With the server storage configured, we can proceed with installing Oracle VM Server. Oracle has done a pretty nice job of making this simple and well documented. However, the order in which I was prompted to do things was different to the order in the official installation guide. It shouldn’t make any difference in the grand scheme of things as you end up in the same place regardless. The official installation guide can be found here.

What follows are the 20 steps I used to install from DVD. I had previously used ImgBurn to create a bootable Oracle VM Server DVD. The installer runs in text only mode. There is no GUI as such.

Step #1: Boot The Server From DVD.

This may require you to change some BIOS settings so that the server can boot from a DVD or CD-ROM device. With the DVD in the DVD drive, simply reboot the server and wait for the first prompt.

Step #2: Start The Installation.

After the server has booted from the DVD you will see a prompt telling you to press the Enter key to begin the installation. Guess what you have to do!

Step #3: Disc Found.

Amazingly the DVD is detected. Here you have the option of testing the installation media or skipping the test. The media test does take a while. If you downloaded Oracle VM Server without any issues and ImgBurn created an ISO image on a blank DVD without any errors, you’re probably OK. In which case, select Skip to avoid the media test.

Step #4: Oracle VM Server.

Here you’ll see a little welcome notice. Select OK and move on.

Step #5: Language Selection.

You’ll probably want English, but if you fancy a challenge pick something else.

Step #6: Keyboard Selection.

Choose what seems most appropriate. US for example.

Step #7: License Agreement.

Simply Accept the license agreement and move on.

Step #8: Partition Type.

The server has two logical drives (8 physical). The smaller of the two logical drives is where we’ll install Oracle VM Server. I selected the options, “Use entire drive” and “sda 69974 MB (HP LOGICAL VOLUME)”. It’s cool that the installer recognizes the drive as an HP logical volume. YMMV.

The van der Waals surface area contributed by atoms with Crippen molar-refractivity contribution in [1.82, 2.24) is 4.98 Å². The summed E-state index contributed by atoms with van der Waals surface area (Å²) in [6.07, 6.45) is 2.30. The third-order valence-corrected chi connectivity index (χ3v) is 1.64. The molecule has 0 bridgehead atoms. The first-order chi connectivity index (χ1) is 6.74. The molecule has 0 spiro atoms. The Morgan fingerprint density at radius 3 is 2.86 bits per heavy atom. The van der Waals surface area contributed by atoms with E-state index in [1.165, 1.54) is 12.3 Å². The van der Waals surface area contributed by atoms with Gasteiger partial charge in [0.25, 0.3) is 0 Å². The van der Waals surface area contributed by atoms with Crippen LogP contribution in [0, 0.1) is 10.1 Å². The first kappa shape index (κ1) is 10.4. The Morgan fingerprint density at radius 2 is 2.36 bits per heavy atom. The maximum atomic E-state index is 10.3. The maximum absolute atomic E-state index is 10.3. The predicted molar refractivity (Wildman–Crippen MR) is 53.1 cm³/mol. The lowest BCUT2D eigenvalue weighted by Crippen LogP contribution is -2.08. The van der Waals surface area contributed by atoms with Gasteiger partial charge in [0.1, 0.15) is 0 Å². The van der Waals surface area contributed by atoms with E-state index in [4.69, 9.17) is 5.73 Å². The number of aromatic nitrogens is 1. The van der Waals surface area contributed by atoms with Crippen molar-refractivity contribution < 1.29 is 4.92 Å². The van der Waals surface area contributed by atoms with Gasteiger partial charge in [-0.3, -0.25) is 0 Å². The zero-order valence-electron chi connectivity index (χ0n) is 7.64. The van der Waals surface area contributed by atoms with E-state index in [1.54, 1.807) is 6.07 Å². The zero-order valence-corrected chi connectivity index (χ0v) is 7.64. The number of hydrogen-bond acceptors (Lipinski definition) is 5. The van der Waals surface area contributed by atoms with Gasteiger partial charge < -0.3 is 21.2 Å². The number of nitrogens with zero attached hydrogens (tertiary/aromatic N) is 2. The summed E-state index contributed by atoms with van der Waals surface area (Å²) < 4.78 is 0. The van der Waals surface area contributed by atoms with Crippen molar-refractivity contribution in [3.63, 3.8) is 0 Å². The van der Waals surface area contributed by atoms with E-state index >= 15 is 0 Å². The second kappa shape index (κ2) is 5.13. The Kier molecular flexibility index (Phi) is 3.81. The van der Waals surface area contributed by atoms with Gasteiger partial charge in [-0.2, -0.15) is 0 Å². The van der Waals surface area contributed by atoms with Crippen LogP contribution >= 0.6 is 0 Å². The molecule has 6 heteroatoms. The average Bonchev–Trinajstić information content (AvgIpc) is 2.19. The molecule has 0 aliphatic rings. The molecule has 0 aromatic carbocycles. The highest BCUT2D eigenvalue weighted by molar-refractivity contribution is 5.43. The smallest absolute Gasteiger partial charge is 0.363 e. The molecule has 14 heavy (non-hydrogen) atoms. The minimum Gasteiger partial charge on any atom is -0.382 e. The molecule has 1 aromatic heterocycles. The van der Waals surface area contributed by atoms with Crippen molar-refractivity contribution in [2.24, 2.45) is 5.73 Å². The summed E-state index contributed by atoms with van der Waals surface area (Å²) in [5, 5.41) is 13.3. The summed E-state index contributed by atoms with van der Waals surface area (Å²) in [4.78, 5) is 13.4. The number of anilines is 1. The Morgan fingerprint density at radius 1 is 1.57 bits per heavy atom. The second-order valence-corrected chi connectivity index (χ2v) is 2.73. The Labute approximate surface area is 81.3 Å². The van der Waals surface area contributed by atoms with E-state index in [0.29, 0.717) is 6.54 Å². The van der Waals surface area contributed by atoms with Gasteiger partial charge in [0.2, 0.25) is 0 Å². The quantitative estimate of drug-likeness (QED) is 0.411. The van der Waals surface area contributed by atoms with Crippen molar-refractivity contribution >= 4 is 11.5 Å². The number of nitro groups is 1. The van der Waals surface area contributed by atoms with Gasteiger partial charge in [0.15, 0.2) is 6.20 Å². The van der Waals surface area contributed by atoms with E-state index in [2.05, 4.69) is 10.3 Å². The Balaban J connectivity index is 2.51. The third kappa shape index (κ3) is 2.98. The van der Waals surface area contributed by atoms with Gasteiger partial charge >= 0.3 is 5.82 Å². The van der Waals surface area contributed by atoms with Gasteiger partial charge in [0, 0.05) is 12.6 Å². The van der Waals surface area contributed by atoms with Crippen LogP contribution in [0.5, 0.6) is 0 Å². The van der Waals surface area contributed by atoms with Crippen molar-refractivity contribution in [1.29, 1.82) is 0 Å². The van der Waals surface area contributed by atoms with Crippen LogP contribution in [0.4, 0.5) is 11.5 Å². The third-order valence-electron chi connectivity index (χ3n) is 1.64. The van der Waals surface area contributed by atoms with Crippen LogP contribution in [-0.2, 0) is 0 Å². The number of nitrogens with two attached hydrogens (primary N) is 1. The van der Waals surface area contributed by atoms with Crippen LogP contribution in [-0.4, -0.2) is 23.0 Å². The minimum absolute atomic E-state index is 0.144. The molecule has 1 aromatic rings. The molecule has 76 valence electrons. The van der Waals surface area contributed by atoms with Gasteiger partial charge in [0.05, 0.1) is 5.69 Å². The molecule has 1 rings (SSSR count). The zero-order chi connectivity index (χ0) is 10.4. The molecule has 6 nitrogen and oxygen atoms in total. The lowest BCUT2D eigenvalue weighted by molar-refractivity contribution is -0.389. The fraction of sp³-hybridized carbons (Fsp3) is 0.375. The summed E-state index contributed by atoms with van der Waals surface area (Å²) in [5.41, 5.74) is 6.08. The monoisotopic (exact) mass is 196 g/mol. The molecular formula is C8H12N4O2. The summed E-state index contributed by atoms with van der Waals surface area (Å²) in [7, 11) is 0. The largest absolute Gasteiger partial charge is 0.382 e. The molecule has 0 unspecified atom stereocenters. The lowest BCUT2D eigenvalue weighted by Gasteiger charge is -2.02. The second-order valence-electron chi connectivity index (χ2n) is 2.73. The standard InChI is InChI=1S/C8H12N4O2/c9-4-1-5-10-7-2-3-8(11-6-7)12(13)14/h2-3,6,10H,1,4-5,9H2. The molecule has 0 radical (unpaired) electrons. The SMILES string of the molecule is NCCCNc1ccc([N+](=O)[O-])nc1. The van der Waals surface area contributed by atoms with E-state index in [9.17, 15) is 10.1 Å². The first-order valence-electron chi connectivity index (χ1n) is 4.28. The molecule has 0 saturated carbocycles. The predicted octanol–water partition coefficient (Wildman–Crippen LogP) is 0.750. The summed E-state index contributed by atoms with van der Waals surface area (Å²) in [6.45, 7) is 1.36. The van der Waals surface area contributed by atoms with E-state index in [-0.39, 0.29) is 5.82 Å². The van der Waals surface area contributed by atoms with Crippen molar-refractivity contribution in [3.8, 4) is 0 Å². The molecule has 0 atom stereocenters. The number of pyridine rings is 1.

Step #9: Writing Storage Configuration To disk.

Select the option, “Write changes to disk”.

Step #10: Boot Loader Configuration.

Select the option, “/dev/sda Master Boot Record (MBR)”.

Step #11: Oracle VM Management Interface.

At this point you need to select the network interface to use to connect to the OVM Server. The DL380 has 4 network interfaces, eth0 through eth3. I picked eth0. I’m creative that way.

Step #12: IPv4 Configuration For eth0.

I selected, “Manual address configuration” and used these values:

IP Address:
Prefix (Netmask):

Step #13: Miscellaneous Network Setup.

I used these values:

Primary DNS:
Secondary DNS:

Note, in a production environment, you would likely need to get the networking information from your Network Administrator. If you can find them. 😀

Step #14: Hostname Configuration.

I selected the manual option and used this value:

Step #15: Time Zone Selection.

Select the appropriate value from the menu displayed.